On both sides of the party line, the goal for the Mason District of Fairfax County is the same: Revitalization. But sitting four-term Mason District Supervisor Penny Gross and her challenger, Republican David Feld, a career public servant and political newcomer, see the path toward a renewed Mason District differently.
For Gross, revitalization is continuing in her work that, during the past 16 years, has seen projects like $100 million mid-rise office building in Skyline, a multi-million dollar addition to the Goodwin House Bailey’s Crossroads senior living facility, and the Shoppers Food Warehouse and Home Depot setting up shop in Seven Corners Shopping Center.
It’s a process which, Gross says, takes some time in order to make sure that citizen concerns are adequately addressed.
“Folks don’t like things to happen real fast,” Gross said. “They want to be comfortable with the changes that are being made, and want to be part of those changes.”
The process also involves preparing plans for revitalization to take advantage of possibilities for growth.
“We’ve done the plans already, and as soon as businesses are ready to revamp, we are poised to do some significant revitalization,” Gross said. She added that there are many development plans set for the next supervisor term, including a renovation of the Westlawn Shopping Center at Route 50 and Annandale Road, the final shopping center in the district to be renovated. With plans established for prime renovation areas such as Bailey’s Crossroads and Annandale, Gross says property owners and business owners are waiting for existing leases to expire and taking the time for “thoughtful, methodical” consideration of how to best renovate.
Feld, however, believes that revitalization could be a faster process, and that the area should develop like its neighbors such as Falls Church, Alexandria, and now Merrifield.
“There is nothing like that going on here in Mason District, other than a modified, amended comprehensive plan for Annandale and Bailey’s Crossroads,” Feld said. “When you talk to folks about it, they say ‘well, that’s 30 or 40 years away.’ Well, that’s not good enough for me. I believe a lot of folks in Mason District feel the same way.”
Among Feld’s plans for redeveloping the Mason District are generating interest in converting the space in Bailey’s Crossroads that once housed a Borders bookstore into a private arts and cultural center, and allocating unused space in the old Annandale Elementary School for a community center. He hopes to enlist the support of community members in revitalization efforts “to add the extra value that would take minimum to great.”
“There is a need for focus on the Mason District that has been ignored for many years, where resources are going to the development of other areas of Fairfax County and not into Mason District,” Feld said. “It needs to look like it belongs in the third-most affluent county in the country.”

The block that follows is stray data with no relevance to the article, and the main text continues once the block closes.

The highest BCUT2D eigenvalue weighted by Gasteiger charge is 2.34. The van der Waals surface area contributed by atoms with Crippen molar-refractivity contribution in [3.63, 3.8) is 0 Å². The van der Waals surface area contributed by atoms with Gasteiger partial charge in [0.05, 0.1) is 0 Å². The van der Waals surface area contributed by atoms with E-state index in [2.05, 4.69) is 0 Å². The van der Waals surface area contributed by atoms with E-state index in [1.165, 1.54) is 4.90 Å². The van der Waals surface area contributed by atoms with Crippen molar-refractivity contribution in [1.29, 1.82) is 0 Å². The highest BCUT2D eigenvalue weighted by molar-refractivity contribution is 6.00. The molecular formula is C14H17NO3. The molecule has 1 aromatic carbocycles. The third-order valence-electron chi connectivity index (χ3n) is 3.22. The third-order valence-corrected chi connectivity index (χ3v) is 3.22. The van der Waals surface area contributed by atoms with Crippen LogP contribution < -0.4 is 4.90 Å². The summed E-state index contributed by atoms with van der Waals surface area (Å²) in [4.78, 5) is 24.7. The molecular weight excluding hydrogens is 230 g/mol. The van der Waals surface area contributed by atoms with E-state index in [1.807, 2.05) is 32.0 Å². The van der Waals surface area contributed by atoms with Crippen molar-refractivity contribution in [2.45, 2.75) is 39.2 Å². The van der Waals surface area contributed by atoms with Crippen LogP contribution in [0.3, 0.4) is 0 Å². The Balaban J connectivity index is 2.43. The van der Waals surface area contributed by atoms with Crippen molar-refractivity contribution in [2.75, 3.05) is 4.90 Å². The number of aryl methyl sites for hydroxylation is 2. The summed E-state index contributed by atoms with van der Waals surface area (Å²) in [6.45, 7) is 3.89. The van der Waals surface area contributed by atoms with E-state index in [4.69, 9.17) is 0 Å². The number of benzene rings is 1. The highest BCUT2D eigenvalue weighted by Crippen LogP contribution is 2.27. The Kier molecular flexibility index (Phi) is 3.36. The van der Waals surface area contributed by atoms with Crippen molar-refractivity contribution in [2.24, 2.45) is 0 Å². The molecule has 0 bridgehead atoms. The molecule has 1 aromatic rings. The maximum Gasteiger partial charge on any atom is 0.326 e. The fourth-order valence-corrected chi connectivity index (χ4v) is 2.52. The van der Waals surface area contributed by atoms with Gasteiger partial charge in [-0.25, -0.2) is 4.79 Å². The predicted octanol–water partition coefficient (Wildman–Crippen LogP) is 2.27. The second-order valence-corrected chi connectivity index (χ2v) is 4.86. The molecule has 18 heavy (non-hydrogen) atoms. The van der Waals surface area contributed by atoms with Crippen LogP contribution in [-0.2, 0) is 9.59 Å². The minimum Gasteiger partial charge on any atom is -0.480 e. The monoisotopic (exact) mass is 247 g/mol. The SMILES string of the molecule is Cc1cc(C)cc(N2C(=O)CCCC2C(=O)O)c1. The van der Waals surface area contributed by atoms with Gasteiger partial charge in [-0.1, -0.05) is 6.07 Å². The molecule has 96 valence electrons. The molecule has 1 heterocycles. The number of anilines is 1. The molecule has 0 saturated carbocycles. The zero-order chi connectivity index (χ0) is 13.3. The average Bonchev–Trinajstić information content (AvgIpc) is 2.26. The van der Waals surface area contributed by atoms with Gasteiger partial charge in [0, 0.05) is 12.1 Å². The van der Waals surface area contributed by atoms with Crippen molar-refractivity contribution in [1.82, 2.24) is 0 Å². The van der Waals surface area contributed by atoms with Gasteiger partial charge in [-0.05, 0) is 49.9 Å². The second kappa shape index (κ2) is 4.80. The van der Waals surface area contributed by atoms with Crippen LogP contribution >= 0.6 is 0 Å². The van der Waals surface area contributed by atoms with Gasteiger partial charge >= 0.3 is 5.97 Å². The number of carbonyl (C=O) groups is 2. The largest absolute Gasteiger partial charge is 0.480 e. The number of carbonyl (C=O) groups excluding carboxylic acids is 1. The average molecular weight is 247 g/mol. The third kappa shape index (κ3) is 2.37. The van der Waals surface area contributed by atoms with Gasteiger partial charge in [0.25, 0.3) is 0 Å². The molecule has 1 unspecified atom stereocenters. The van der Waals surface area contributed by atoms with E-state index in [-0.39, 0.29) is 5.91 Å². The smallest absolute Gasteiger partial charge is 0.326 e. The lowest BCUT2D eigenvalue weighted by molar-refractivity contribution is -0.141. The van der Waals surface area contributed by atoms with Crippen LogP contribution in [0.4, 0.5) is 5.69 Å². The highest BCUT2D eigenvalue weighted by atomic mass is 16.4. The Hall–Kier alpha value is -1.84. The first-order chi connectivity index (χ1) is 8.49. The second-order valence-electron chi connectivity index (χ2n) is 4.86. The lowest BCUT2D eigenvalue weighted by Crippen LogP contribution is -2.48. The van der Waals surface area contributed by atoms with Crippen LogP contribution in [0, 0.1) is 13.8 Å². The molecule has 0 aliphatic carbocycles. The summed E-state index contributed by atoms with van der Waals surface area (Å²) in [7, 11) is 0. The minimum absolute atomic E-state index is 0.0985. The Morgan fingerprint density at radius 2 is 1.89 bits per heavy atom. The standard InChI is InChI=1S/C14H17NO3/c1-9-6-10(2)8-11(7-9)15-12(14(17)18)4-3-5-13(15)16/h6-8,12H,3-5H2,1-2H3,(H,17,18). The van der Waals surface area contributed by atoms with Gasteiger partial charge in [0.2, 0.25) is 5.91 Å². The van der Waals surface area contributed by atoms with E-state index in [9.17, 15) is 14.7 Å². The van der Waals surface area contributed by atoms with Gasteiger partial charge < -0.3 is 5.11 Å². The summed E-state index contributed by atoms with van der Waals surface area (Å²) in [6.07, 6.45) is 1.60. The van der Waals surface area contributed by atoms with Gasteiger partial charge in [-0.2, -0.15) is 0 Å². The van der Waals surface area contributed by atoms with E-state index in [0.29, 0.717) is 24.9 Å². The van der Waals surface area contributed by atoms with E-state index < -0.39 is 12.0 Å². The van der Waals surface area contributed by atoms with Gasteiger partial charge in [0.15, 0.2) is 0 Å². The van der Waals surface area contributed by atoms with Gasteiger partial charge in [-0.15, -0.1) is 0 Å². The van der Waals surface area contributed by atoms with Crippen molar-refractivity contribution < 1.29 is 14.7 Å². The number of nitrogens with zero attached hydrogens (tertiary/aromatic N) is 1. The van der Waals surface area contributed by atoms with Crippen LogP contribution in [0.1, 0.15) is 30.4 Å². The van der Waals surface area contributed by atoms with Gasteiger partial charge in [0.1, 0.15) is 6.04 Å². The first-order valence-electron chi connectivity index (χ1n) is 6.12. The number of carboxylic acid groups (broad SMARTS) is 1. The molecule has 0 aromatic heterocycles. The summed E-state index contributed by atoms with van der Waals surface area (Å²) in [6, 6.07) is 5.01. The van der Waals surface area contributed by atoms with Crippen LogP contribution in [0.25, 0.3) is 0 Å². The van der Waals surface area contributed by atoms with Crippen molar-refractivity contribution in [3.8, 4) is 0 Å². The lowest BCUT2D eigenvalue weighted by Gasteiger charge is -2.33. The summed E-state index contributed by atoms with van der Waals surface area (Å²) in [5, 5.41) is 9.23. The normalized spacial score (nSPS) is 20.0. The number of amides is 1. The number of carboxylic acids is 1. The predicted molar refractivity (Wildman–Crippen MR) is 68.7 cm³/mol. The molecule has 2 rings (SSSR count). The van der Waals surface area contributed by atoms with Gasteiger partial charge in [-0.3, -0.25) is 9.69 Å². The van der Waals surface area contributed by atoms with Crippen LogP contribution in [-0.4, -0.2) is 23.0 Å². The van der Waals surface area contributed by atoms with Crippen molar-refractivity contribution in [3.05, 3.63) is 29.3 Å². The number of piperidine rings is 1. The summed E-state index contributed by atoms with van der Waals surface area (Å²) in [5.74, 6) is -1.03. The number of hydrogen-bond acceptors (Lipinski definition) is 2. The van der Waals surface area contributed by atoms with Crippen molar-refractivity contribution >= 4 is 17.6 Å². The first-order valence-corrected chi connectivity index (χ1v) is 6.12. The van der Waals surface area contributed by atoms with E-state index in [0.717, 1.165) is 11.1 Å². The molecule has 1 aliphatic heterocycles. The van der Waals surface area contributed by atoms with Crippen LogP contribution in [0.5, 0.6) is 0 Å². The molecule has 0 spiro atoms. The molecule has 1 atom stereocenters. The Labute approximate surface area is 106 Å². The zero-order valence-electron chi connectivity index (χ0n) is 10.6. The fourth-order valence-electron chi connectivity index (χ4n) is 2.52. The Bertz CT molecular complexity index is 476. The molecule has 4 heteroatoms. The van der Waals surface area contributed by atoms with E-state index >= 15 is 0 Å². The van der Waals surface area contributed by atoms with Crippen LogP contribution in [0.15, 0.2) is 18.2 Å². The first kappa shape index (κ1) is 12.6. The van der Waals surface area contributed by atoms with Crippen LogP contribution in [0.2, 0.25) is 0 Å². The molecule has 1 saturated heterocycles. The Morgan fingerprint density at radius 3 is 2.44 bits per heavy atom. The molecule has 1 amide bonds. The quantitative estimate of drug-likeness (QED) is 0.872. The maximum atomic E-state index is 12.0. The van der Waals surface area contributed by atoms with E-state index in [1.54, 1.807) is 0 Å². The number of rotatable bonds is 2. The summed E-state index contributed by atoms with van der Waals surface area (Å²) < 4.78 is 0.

Gross, a 41-year resident of the Mason District, began her career as a public servant working on Capitol Hill for 20 years, moving to the local level – where, she maintains, “is where the action is” – by securing the vote in 1995 for her four-year first term as Mason District supervisor. She was elected to three additional terms, and in her time in the position has served since 2009 as the vice chairman of the Fairfax County Board of Supervisors, in addition to serving as the chair and vice chair of several of the board’s committees and also serving on state and national boards such as the Board of Directors of the Virginia Association of Counties and the Local Government Advisory Committee to the Chesapeake Executive Council.
In addition to her roles in government positions, she has also been involved in such civic organizations as the Lincolnia Park Civic Association and the Friends of Mason District Park.
Her track record is replete with commendations from community and government organizations, including an Elizabeth and David Scull Metropolitan Public Service Award, the highest award the Council of Governments bestows, in 2003, and the Robert L. Bruggeman and Mary C. Michaud Lifetime Achievement Award from Central Fairfax Services in 2009.
Feld is a 35-year resident of the Mason District, and has held several civic leadership roles through his involvement with such groups as the Lincoln at the Crossroads Alliance, the Mason District Council and the Bailey’s Crossroads Revitalization Corporation. During his 43-year career in public service, he held leadership positions with the United State Department of Agriculture, and for his efforts to develop a debt restructuring program to protect family farms from bankruptcy while saving government money, was awarded a Distinguished Service Award by the USDA Secretary of Agriculture. He was also awarded a National Performance Review Vice Presidential Hammer Award “for making government work better and cost less.”
With Gross campaigning on her years of service to the Mason District, and Feld contesting that citizens could benefit from change and his public service background, both candidates believe that in order to accomplish the greater task of revitalizing the Mason District, a strong leader must oversee the process. The voters will be able to select that leader in the Nov. 8 election.